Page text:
Entertainment briefs - August 21

CAST hosts Cyparski and Guidera

CAST Theatre hosts live acoustic music Saturday featuring local favorites Jon Cyparski and Rob Guidera and special guests. The show starts at 8 p.m.; doors open at 7:30. Admission is $5 at the door. Children under 12 are free. Refreshments will be served at intermission.

Cyparski (guitar, flute, vocals, percussion) and Guidera (guitar, concertina, vocals) play eclectic folk music drawing on the influences of reggae, irish Celtic, jazz and original tunes. The duo has been drawing a following at Hood River’s First Friday art and music celebrations, and previously played at the CAST to a full house.

CAST Theatre is located at 105 4th St. in Hood River.

Savino’s hosts Clumsy Lovers

Almost a household name in the Gorge, the raging Celtic bluegrass rock of the Clumsy Lovers returns to Hood River this Thursday for an outdoor show downtown Hood River at Savino’s Lounge.

The band will be playing a host of new music from their recently released disc “Under the Covers.” The new disc is a fast-paced collection of songs originally done by such artists as The Beatles, Led Zeppelin and The Pogues.

What started out as a hobby-based band has turned into a major following for the foursome from Vancouver, B.C. Formed in 1993, the core lineup of Jason Homey on banjo, Chris Jonat on bass, Andrea Lewis on fiddle, Chris Palmer on drums and Trevo Rogers on vocals, guitar and mandlolin has largely remained the same.

The People, Ultronz at River City

The People offer up their own brand of funk and jazz-rock sounds. They originaly hail from Athens, Ga. and have made the recent move to the Eugene area where they are garnering rave reviews in the local press. The People play Friday.

The Ultronz, playing Saturday, achieved popularity with windsurfers from around the world with their raging, slam dancing style in the ’80s and ’90s along with songs that have a breezy tropical sound. In 1987 they introduced their music in Hood River to a brawling audience of boardheads. Their audience danced to a band sharing amplifiers and using broomsticks for mike stands. They have remained their most loyal fans. Over the years the Ultronz have produced four albums performing in venues all over the Northwest and attained an international following. The Ultronz have compiled the best for their new double CD Set.

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Parkdale third graders sing "12 Disaster Days of Christmas"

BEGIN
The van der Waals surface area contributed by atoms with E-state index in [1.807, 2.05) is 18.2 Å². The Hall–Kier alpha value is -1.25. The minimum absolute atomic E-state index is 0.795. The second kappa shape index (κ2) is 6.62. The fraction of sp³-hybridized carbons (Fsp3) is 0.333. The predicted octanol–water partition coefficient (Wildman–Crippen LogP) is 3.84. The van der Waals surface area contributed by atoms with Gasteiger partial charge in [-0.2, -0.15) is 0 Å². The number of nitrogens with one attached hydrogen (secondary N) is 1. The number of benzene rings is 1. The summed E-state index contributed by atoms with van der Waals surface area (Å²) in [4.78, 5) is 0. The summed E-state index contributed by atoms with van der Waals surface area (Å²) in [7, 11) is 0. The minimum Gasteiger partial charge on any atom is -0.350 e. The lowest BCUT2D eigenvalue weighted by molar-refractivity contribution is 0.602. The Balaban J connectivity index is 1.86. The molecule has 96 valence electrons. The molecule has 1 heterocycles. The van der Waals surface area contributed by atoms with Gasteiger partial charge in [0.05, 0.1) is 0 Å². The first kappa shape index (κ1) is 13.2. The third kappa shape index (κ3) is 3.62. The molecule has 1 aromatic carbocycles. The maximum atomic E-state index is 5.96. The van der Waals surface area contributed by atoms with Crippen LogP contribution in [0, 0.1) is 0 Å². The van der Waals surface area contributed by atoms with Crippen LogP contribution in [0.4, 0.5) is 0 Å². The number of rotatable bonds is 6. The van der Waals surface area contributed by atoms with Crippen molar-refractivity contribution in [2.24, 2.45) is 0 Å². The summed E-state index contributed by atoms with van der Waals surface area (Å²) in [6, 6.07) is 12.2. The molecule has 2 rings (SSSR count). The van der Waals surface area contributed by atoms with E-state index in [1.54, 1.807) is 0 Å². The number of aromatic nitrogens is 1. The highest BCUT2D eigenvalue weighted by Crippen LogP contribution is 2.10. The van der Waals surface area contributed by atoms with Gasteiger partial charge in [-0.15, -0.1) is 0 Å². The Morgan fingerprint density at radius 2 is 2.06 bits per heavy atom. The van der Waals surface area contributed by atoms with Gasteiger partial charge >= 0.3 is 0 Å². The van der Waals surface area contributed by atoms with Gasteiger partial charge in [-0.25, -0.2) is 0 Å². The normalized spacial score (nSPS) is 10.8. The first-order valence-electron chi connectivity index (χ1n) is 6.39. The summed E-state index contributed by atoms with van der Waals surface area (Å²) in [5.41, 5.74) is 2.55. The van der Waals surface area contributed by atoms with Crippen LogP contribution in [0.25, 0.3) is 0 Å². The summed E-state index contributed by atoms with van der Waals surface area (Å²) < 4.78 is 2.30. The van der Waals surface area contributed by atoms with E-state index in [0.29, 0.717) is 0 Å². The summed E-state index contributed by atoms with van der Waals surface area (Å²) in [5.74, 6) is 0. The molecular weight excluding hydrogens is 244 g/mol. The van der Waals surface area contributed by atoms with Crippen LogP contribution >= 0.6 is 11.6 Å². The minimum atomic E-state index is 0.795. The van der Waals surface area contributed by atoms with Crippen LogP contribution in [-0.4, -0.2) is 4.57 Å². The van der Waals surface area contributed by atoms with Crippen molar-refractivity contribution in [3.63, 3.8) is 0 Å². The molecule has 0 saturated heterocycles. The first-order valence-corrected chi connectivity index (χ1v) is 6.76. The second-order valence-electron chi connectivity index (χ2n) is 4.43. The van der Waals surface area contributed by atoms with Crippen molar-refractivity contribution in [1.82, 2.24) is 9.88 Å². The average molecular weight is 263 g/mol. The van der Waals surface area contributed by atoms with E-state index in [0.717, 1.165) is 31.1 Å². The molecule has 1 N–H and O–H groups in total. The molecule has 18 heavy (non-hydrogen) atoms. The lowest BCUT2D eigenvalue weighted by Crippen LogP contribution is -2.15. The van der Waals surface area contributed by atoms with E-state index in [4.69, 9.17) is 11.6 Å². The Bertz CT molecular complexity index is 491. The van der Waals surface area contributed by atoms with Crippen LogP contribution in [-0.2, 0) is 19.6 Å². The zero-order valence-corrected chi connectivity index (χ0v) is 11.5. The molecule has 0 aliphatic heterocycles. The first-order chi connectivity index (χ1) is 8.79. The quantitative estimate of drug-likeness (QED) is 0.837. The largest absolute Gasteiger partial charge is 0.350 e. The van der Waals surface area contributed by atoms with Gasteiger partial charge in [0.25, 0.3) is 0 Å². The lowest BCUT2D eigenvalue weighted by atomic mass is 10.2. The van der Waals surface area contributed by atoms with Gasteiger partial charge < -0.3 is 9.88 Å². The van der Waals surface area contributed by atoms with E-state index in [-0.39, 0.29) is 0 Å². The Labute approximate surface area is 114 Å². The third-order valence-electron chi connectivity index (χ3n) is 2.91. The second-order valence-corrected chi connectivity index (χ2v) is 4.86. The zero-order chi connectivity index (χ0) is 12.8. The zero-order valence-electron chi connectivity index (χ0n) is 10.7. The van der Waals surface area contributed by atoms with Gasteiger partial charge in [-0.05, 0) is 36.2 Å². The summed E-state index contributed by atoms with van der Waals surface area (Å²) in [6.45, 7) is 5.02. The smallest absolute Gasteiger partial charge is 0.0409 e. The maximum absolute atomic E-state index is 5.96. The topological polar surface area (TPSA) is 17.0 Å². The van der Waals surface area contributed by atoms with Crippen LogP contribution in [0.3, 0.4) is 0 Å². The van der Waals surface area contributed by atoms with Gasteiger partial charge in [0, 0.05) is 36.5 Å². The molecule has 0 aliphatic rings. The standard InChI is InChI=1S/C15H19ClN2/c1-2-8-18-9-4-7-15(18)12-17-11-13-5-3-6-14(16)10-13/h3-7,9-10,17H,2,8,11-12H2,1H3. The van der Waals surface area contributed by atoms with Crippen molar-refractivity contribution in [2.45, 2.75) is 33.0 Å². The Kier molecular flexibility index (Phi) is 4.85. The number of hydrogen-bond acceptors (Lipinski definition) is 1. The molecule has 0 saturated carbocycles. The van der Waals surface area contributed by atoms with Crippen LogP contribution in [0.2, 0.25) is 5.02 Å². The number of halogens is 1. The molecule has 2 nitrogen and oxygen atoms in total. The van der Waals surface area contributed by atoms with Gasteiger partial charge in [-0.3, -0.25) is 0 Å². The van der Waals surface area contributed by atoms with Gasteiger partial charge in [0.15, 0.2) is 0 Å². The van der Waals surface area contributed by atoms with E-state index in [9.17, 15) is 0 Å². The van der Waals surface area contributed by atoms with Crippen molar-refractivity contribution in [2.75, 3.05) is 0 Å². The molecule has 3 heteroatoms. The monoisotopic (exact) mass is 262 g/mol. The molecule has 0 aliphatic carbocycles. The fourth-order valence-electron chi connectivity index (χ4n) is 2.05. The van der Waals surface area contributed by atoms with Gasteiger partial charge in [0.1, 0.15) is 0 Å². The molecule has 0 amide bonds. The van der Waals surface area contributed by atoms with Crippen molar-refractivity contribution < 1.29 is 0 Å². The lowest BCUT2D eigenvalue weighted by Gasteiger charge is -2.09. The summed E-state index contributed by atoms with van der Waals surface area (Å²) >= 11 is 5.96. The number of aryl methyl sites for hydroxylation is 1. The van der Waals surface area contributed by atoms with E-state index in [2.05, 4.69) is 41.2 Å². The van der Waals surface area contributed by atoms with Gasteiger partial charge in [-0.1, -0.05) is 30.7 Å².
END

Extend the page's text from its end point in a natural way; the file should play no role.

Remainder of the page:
Welcome to your sing-able Christmas gift list. What follows is an emergency rendition of “12 Days of Christmas” – for outfitting your home or car in case of snow storm, earthquake, flood or other emergency. Read it as a simple list, or sing it to the tune of “12 Days” – you know, as in “ … and a partridge in a pear tree…” Not to make light of it, but the song is a familiar framework for a set of gift ideas that you could consider gathering together, even if the recipient already owns items such as a bunch of coats, tire chains and flashlights. Stores throughout the Gorge are stocked up on all these items. Buying all 12 days might be prohibitive, but here are three ideas for checking any of the dozen off your list (notations follow, 1-12.) The gift items needed to stay warm, dry and safe are also coded to suggest items in your abode (A) in your car (C) or both (B). 12 Gallons of Water (A) 11 Family meals (B) 10 Cans of propane (A) 9 Hygiene bags (B) 8 Packs of batteries (A) 7 Spare coats (B) 6 Bright red flares (C) 5 Cozy blankets (B) 4 Tire chains (C) 3 Flashlights (B) 2 cell phone chargers (B) 1 And a crush-proof first aid kit (B) Price ranges? Here’s a few quotes for days Three, Two, Four and Nine: n A family gift of flashlights (three will run $15-30, Hood River Supply, Tum-A-Lum) n Cell phone chargers (two will run $30-60) n Tire chains (basic set, $30, Les Schwab, returnable if unused for the winter) n Family meals ($100 or so should cover the basics for three or four reasonably well-fed days) n The home kit should be kept in a handy place near an exit, and remember that water needs to be replenished every few months. If you have a solid first aid kit already, switch out the gift idea with “and-a-sto-o-u-t- tub-for it-all …” Otherwise, it’s a case of assembling your home or car kits and making sure all members of the family know what the resources are and how to use them (ie flares and propane). Emergency situations are at worst life-threatening, at best deeply uncomfortable if you and your family are left without power for an extended period, or traveling and find yourself in a situation where you need to wait out a storm, lengthy traffic delay, or other crisis. Notes on the 12 gift ideas: 12 – Gallons of water: that’s one per person in a four-member family to last for three days, the recommended minimum to be prepared for utility outages. 11 – Easy-open packaged goods, energy bars, dried food and nuts are good things to include for nutrition. Think of what your family of four needs for three days to stay fortified and hydrated (see number 12). Can-opener also recommended 10 – If you have a propane camping stove, keep extra fuel handy. 9 – Hygiene bags: put packaged moistened towelettes, toilet paper, and plastic ties in large garbage bags (for personal sanitation) Resource list courtesy of Hood River County Emergency Management, Barbara Ayers, manager/ 541-386-1213. The county also reminds residents to Get a Kit, Make A Plan to connect your family if separated, and Stay Informed. See www.co.hood-river.or.us to opt-in for citizen alerts. Enlarge



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